Age & Attitude: Part 5
My four-year-old daughter often says, “Mama, when you grow up to be a little girl like me, you can borrow my _____ (Insert: princess dress, cowgirl boots, hello kitty underpants).”
Wouldn’t it be wonderful if time worked backwards that way? In the physical sense, our bodies only decline–let’s be honest. But increasingly, to me, age means getting back some of that carefree spirit I had as a child. It means freedom, confidence and independence.
My oldest son does Ninja Turtle moves in the supermarket without caring who might be watching. My daughter wears the most bizarre outfits you’ve ever seen–swimsuits over jean shorts, tights with turtlenecks, headwear made of miscellaneous household items–and thinks she looks AMAZING as she struts around. My youngest, still a toddler, cries crocodile tears when he’s sad, shrieks when he’s mad, and laughs hysterically when something strikes him as funny–without any sensors, self-consciousness or inhibitions.
We all started as children with that same beautiful, reckless abandon. And then somewhere along the way, we became more insecure. We became self-critical and judgmental of ourselves and others. We became more reserved in our reactions and emotions, and less comfortable with our bodies and our appearance.
Social media and pop culture are no help…the pressure for girls and women to have it all, do it all, and appear flawless seems at times insurmountable. But I’m finding that with age, I’m gaining back some of the qualities I had as a child.
Take, for example, skin. In a physical sense, my skin is definitely getting thinner. My cheeks and chest lack that soft-yet-firm fullness of a woman in her twenties. My hands look practically skeletal, with sun spots and protruding veins. When did that happen? But, my metaphorical skin is thickening by the day! I find myself less worried about what others think, and I’m comfortable making difficult business and personal decisions–and handling the response–without having my feelings hurt. I’ve never felt more comfortable in my own skin.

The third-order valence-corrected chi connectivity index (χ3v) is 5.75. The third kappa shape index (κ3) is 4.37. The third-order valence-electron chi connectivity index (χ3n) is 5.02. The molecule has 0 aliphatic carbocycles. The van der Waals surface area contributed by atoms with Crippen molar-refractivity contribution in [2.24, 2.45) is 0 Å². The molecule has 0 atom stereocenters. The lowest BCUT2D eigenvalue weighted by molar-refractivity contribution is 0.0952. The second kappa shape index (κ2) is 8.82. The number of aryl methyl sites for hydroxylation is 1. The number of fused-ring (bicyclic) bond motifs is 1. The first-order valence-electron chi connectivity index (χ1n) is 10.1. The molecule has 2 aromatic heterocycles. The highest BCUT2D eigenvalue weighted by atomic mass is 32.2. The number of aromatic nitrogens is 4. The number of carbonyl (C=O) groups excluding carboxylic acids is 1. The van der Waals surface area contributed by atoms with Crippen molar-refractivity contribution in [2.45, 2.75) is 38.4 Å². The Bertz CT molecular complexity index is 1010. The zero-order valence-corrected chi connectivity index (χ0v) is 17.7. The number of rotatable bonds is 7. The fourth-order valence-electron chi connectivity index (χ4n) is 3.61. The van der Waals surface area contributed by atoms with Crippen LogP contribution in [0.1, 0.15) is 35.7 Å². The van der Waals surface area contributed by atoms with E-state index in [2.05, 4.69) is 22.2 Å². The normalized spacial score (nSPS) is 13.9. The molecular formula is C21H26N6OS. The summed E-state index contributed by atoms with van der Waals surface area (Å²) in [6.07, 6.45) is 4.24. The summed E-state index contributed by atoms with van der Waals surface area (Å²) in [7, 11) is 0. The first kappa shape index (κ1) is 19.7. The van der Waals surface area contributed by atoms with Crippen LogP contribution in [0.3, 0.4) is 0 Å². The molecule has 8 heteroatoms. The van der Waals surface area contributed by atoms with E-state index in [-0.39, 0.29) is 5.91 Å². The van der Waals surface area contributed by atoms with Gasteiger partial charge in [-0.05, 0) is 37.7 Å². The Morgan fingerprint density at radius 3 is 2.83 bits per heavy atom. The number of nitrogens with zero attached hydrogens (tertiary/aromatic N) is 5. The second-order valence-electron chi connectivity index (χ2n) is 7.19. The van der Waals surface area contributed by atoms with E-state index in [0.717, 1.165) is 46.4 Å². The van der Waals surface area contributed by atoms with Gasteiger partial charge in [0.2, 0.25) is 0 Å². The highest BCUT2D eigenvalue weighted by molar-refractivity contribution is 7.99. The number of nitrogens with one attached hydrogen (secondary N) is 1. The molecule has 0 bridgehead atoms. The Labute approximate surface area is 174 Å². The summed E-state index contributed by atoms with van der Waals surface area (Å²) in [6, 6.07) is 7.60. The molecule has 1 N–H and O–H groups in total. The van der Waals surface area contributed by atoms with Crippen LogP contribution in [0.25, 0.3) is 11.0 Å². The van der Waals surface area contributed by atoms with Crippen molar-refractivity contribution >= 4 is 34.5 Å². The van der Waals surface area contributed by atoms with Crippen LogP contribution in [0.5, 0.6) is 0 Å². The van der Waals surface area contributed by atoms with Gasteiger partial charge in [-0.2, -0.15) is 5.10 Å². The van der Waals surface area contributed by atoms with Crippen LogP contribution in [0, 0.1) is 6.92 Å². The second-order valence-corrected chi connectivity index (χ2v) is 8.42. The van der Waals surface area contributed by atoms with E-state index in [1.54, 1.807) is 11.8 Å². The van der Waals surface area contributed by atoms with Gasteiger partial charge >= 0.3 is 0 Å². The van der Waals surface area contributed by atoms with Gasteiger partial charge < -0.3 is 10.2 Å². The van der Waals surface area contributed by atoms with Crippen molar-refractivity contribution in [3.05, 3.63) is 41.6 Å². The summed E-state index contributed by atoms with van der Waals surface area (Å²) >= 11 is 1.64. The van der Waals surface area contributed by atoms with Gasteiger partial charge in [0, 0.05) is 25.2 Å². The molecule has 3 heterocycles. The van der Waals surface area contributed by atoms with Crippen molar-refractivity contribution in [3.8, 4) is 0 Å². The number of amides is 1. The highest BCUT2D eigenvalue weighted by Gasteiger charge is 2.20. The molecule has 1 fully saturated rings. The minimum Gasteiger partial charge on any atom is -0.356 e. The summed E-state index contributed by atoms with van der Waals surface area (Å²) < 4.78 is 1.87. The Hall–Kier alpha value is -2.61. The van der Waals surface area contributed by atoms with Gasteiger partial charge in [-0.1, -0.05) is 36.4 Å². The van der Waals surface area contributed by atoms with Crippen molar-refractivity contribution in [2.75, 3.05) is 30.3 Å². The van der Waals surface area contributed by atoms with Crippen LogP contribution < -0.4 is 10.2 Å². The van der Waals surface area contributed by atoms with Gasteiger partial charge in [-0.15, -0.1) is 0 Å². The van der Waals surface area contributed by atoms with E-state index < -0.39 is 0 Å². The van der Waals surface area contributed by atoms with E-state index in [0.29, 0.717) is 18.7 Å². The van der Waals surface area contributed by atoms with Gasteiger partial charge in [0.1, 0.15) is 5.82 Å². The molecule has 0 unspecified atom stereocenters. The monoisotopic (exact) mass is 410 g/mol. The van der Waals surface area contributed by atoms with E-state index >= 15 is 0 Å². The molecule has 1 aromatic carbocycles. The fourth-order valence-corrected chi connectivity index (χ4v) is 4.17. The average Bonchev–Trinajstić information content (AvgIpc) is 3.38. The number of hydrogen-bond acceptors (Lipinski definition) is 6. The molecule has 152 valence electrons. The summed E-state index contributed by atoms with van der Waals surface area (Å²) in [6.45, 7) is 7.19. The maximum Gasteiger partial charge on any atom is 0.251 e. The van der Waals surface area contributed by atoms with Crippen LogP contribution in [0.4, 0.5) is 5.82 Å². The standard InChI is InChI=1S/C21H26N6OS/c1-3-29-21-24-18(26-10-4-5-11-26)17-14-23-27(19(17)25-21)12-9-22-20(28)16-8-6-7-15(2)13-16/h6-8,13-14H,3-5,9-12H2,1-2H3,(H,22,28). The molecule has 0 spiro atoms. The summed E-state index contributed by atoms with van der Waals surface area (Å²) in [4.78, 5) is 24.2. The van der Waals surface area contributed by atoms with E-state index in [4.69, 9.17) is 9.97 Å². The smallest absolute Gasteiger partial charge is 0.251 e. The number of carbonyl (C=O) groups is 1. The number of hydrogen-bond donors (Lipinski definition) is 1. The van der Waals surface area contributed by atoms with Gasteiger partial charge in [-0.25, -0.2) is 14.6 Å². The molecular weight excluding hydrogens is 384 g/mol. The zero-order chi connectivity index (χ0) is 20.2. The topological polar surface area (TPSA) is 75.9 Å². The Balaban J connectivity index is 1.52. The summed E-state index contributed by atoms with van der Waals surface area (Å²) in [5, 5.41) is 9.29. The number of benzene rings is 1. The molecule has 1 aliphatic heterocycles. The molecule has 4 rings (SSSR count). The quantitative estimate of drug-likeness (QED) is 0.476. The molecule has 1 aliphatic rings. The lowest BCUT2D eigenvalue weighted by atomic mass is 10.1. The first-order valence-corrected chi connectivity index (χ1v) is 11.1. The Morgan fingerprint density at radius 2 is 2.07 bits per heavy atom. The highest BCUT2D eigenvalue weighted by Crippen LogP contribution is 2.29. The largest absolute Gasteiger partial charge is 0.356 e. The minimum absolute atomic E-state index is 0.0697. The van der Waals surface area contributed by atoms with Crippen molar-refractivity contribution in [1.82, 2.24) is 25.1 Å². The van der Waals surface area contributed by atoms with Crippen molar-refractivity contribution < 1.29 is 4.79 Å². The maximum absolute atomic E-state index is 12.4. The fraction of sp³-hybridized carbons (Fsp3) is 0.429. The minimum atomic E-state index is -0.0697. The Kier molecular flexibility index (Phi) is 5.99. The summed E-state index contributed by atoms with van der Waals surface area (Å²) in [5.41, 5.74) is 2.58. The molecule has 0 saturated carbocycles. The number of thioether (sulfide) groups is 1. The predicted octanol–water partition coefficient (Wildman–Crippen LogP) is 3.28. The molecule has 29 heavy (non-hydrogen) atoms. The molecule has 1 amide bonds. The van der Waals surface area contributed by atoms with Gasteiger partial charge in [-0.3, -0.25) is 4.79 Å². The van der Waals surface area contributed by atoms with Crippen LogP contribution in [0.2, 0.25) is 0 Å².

Let’s talk about boobs. After breastfeeding three kids, my already-small boobs are pretty much shot. No sexy cleavage to be seen around here. But I can still hold the people I love most against my breast and know that they feel loved, protected, and enveloped.
Eyes. You would be shocked if I told you how poor my vision is. I’m blind as a bat. I started wearing glasses as a kid, and my vision has gotten progressively worse each year. I wear contacts and glasses, but still find myself squinting my eyes to see something clearly, particularly after a long day of staring at a computer screen. As my vision gets worse each year, the way I see myself, others, and the world around me is getting clearer and clearer. As I get older, I am able to see my faults and weaknesses and work toward improving them, without being hypersensitive or overcritical. I can see strength and beauty in others, without judging them about our differences. I have such a broader interest, understanding and appreciation of the world around me.
All of this is not to say that I love everything about getting older. In the time it took me to type that sentence, my gray hairs quadrupled. And, I feel a deep, almost panicky sadness when I stop to realize how quickly my children are growing and how I’ll never get those precious moments back. But, even that pain is bittersweet as I watch them learn, grow and become kind, energetic, hysterical little people. My goal moving forward is to be more aware of the freedom that age has given me, and use that freedom to be more present in each moment.
– Whitney Milhoan
Whitney is the Executive Director, of Casting for Recovery, a non-profit dear to Sisters on the Fly, that offers quality of life of women with breast cancer through a unique program that combines breast cancer education and peer support with the therapeutic sport of fly fishing. Whitney is the mother of three and a long-time friend fly-fisher.